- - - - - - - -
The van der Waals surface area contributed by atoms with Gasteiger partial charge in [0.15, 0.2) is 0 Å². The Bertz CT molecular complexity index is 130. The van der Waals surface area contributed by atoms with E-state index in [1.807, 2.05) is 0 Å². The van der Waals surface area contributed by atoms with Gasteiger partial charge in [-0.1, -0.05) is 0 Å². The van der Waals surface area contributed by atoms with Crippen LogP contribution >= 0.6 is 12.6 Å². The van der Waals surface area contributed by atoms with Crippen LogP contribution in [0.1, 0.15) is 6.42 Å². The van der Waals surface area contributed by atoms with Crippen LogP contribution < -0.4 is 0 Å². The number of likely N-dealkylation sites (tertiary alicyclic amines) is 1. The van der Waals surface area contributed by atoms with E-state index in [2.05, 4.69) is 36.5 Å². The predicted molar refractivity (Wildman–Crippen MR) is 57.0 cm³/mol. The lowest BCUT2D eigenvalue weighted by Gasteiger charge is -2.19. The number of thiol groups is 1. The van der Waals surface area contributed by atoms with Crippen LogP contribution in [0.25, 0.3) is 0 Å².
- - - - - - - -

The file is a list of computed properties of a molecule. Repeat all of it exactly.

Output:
The van der Waals surface area contributed by atoms with Gasteiger partial charge in [0.15, 0.2) is 0 Å². The Bertz CT molecular complexity index is 130. The van der Waals surface area contributed by atoms with E-state index in [1.807, 2.05) is 0 Å². The van der Waals surface area contributed by atoms with Gasteiger partial charge in [-0.1, -0.05) is 0 Å². The van der Waals surface area contributed by atoms with Crippen LogP contribution >= 0.6 is 12.6 Å². The van der Waals surface area contributed by atoms with Crippen LogP contribution in [0.1, 0.15) is 6.42 Å². The van der Waals surface area contributed by atoms with Crippen LogP contribution < -0.4 is 0 Å². The number of likely N-dealkylation sites (tertiary alicyclic amines) is 1. The van der Waals surface area contributed by atoms with E-state index in [2.05, 4.69) is 36.5 Å². The predicted molar refractivity (Wildman–Crippen MR) is 57.0 cm³/mol. The lowest BCUT2D eigenvalue weighted by Gasteiger charge is -2.19. The number of thiol groups is 1. The van der Waals surface area contributed by atoms with Crippen LogP contribution in [0.25, 0.3) is 0 Å².